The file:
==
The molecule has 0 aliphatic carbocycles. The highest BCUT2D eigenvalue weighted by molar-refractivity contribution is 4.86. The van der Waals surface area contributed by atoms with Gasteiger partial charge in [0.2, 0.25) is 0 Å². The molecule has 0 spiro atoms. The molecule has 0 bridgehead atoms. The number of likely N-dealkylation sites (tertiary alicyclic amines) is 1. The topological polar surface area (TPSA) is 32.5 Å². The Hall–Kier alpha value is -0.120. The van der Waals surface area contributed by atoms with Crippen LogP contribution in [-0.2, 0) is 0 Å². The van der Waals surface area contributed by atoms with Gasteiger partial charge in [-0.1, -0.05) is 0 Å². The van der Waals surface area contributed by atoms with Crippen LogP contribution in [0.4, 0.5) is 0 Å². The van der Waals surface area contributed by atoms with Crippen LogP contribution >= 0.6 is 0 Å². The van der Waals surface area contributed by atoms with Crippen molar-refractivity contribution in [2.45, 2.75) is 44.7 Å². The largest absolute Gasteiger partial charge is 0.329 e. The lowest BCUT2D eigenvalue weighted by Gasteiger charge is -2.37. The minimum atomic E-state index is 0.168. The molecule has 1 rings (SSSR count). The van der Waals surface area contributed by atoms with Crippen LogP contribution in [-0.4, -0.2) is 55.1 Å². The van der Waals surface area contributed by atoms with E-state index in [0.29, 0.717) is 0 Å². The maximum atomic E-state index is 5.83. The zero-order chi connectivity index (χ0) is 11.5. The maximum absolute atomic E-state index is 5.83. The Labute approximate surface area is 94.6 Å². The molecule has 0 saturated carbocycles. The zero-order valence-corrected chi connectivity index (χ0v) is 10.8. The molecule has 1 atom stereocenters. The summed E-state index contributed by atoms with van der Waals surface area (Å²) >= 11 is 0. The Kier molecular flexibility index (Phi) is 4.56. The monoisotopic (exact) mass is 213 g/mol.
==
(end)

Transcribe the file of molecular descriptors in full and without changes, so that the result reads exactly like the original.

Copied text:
The molecule has 0 aliphatic carbocycles. The highest BCUT2D eigenvalue weighted by molar-refractivity contribution is 4.86. The van der Waals surface area contributed by atoms with Gasteiger partial charge in [0.2, 0.25) is 0 Å². The molecule has 0 spiro atoms. The molecule has 0 bridgehead atoms. The number of likely N-dealkylation sites (tertiary alicyclic amines) is 1. The topological polar surface area (TPSA) is 32.5 Å². The Hall–Kier alpha value is -0.120. The van der Waals surface area contributed by atoms with Crippen LogP contribution in [-0.2, 0) is 0 Å². The van der Waals surface area contributed by atoms with Gasteiger partial charge in [-0.1, -0.05) is 0 Å². The van der Waals surface area contributed by atoms with Crippen LogP contribution in [0.4, 0.5) is 0 Å². The van der Waals surface area contributed by atoms with Crippen LogP contribution >= 0.6 is 0 Å². The van der Waals surface area contributed by atoms with Crippen molar-refractivity contribution in [2.45, 2.75) is 44.7 Å². The largest absolute Gasteiger partial charge is 0.329 e. The lowest BCUT2D eigenvalue weighted by Gasteiger charge is -2.37. The minimum atomic E-state index is 0.168. The molecule has 1 rings (SSSR count). The van der Waals surface area contributed by atoms with Crippen LogP contribution in [-0.4, -0.2) is 55.1 Å². The van der Waals surface area contributed by atoms with E-state index in [0.29, 0.717) is 0 Å². The maximum atomic E-state index is 5.83. The zero-order chi connectivity index (χ0) is 11.5. The maximum absolute atomic E-state index is 5.83. The Labute approximate surface area is 94.6 Å². The molecule has 0 saturated carbocycles. The zero-order valence-corrected chi connectivity index (χ0v) is 10.8. The molecule has 1 atom stereocenters. The summed E-state index contributed by atoms with van der Waals surface area (Å²) >= 11 is 0. The Kier molecular flexibility index (Phi) is 4.56. The monoisotopic (exact) mass is 213 g/mol.